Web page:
Social pressures, socioeconomic factors and cultural norms also have contributed to excessive alcohol use in more rural parts of the state like Columbus, a town of 23,000.
Across Nebraska, health officials emphasize building and maintaining a support system and resources for those who need it. Many of the programs are taxpayer-funded.
“The more resources you can get involved for someone who is fighting an addiction, the greater their chances are of recovery,” said Dr. Kurt Kapels, clinical director of Inpatient Physician Associates of Columbus. “Whether that be support groups or support lines or rehab facilities or medications, when appropriate.”
In addition to robust Narcotics Anonymous and Alcoholics Anonymous support systems, Columbus has Seekers of Serenity, which offers a 28-day social detox program, and SMART Recovery, which provides online help.
Goodwill Industries of Nebraska’s Behavioral Health Services center in Columbus also offers community support, providing outpatient care before and after treatment.
Kapels encourages those needing help to reach out to their primary care doctor first to learn about what options are available and what might be the best path for them to pursue.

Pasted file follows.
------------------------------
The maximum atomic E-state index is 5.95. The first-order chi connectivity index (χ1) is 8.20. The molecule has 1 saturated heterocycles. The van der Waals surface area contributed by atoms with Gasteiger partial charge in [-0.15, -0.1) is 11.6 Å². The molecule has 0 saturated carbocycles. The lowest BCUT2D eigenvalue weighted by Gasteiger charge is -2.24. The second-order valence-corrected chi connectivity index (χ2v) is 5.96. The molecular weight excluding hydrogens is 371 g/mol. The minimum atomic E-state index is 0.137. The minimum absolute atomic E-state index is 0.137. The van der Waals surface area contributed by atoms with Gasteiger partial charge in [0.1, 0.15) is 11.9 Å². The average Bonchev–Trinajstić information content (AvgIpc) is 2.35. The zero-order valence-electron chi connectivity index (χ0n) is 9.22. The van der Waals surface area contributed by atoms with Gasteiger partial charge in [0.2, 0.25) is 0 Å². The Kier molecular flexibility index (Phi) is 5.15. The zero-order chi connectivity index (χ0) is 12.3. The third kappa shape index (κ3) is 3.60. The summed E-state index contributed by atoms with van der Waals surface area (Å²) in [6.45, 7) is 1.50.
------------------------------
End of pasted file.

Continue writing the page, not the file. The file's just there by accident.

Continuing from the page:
Addiction, including addiction to alcohol, is a real illness, Kapels said, and treating it can be difficult.
“And for some people, it’s not successful the first time. That doesn’t mean that the next time won’t be different,” Kapels said. “Continuing to seek help and continuing to build on the gains you’ve made gives you the best chance of success.”
The reasons why people start drinking excessively often are complex, said Stevenson, at The Bridge in Lincoln.
When the public health restrictions put in place to stop the spread of COVID-19 lift, she expects the ongoing public health issues around alcohol use in Nebraska to remain.
“I suspect for some individuals, life will be able to return to normal pretty easily,” she said. “For others, there will be lasting impacts from both a mental health and substance abuse perspective, and I think we’ll see that for some time to come.”